"Outraged" owners, politicians and journalist describe how VW could possibly do such a egregious thing as lying about something that - arguably - barely matters. Massive, massive, disproportionate "compensation" claimed and awarded by federal government, news media dipping on and on about it for months. VW ordered to refund cars in full, despite the mileage, criminal charges filed in federal courts...
GM Cars. Definitely dangerous, lead to at least one confirmed death, probably more, vital safety equipment not working........ drop them an email about it, and move on. If they don't respond, it's their stupid fault for buying a GM product and expecting it to not kill them....
NB: one is European. One is not only American, but also partially owned by the federal government.
Well. You'd think so. But, then again, BMW, Mercedes and Audi seem to manage it.
The guy had just murdered several of their colleagues and had made it pretty clear he was going to murder more, if given the opportunity. They got him the only way they could. Leave the uniforms and affiliations out of it for a moment. He'd just murdered their friends. As human beings, what do you expect them to do?
Then. I think it seems pretty obvious this was a form of "suicide by cop", going out in a blaze of glory - he wasn't going to come quietly. Any attempt to approach him to carry out an arrest would have led to even more deaths, any attempt to seal the area would have given him the opportunity to turn it into a shoot out, either when he shot at people attempting to seal it, or when he attempted to leave.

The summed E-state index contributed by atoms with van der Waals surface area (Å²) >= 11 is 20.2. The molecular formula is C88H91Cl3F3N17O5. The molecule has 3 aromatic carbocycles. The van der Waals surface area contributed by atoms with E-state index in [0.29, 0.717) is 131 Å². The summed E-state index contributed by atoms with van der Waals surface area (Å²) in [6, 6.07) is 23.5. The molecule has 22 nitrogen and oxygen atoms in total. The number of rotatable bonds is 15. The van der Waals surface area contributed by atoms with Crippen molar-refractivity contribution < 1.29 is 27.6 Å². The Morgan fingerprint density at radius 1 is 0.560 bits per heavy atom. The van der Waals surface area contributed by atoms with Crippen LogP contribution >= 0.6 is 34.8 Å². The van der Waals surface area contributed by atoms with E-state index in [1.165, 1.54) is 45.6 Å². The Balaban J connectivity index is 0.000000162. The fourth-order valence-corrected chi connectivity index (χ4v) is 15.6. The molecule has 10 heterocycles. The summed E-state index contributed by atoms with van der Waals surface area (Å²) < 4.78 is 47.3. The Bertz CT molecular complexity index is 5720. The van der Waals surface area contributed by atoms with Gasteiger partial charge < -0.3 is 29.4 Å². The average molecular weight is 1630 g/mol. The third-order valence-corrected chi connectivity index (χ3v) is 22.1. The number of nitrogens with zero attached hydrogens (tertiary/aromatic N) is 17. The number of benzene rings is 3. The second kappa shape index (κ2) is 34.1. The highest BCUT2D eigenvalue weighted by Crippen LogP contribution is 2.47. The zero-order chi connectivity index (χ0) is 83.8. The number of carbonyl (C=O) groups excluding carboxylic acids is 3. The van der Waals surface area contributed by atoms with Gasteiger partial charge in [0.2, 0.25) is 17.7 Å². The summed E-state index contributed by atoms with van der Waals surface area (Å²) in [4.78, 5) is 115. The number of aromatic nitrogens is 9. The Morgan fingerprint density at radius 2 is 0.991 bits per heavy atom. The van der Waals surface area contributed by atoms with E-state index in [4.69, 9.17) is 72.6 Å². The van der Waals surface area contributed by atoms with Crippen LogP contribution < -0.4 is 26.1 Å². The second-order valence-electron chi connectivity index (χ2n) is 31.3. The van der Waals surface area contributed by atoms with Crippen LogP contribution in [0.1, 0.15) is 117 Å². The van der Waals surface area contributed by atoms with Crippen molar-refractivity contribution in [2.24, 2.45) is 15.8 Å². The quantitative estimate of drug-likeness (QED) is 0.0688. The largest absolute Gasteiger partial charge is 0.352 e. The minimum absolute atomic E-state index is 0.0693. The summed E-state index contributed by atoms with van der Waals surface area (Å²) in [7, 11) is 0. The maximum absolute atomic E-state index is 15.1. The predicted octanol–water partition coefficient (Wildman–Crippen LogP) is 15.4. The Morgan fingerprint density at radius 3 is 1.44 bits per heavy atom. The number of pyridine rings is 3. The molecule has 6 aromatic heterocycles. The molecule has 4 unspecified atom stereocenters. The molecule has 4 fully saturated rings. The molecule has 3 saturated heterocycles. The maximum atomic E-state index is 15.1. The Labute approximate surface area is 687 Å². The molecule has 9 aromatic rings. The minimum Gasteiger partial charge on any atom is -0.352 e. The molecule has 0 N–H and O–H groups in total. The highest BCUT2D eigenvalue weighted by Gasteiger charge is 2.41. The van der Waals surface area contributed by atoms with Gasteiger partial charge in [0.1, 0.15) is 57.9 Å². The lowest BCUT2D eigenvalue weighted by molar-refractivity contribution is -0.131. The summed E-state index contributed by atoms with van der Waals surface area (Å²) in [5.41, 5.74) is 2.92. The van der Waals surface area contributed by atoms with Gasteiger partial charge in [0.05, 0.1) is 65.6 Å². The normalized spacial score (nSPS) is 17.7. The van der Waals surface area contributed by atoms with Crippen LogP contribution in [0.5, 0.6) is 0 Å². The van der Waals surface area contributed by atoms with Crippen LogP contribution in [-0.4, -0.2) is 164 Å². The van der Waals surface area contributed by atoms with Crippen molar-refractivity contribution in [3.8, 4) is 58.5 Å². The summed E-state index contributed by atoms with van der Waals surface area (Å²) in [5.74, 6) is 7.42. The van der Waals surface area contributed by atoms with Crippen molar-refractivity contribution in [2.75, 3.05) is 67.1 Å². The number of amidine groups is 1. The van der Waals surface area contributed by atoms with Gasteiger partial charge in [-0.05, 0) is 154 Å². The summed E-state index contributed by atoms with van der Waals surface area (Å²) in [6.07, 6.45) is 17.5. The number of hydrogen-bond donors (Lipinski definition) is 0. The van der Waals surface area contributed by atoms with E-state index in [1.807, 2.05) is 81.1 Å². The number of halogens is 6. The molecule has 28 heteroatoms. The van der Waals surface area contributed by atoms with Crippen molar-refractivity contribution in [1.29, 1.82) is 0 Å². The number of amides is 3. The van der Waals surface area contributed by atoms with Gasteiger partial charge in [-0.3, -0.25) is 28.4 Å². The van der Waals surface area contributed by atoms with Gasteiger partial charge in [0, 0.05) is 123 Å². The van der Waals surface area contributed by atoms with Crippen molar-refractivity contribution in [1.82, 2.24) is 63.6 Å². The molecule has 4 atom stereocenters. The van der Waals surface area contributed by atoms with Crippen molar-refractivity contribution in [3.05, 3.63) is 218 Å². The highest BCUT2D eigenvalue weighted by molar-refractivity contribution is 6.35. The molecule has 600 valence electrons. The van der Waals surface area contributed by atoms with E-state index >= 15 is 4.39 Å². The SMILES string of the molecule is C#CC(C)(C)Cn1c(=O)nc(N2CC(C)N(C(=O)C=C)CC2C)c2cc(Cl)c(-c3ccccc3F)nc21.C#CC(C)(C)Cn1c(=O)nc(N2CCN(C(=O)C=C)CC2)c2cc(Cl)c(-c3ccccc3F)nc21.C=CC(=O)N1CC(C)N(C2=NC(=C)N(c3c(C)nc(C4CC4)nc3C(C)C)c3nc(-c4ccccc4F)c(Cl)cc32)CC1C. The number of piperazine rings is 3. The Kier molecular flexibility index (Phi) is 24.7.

I'd have done exactly the same.
I wonder at what point VW just give up and leave the US market?
Yeah. I think this publishing was probably scheduled a while back and nobody realised.
Yes. It is a bit insensitive.
If it's genuinely call-the-police grade filth, then that's what you should do.
If you don't, then you're endorsing the behaviour and reinforcing it, potentially making it more likely this person will actually carry out these acts, rather than merely view them. At best you're normalising it, at worst you're encouraging it. You're also enabling it, of course, by not preventing them from accessing it again. Depending on the nature of the images people (or animals) that did not want to participate in these acts may well be exploited again as you're assisting in sustaining the market for them.
If that does not convince you - remember this. By destroying the evidence of the offence, you partake of it both morally and legally. If the guy gets caught and it ever comes out that you destroyed the evidence you could be charged with the offence under "joint enterprise", or just aiding-and-abetting. Imagine explaining that to your spouse. Your parents. Kids. Future Employers. Imagine going to the police station to sign "the register" (no.... not this one.... the other one..) You could, genuinely, go to prison for it, as a sex offender in a UK prison - you think that's gonna be a laugh?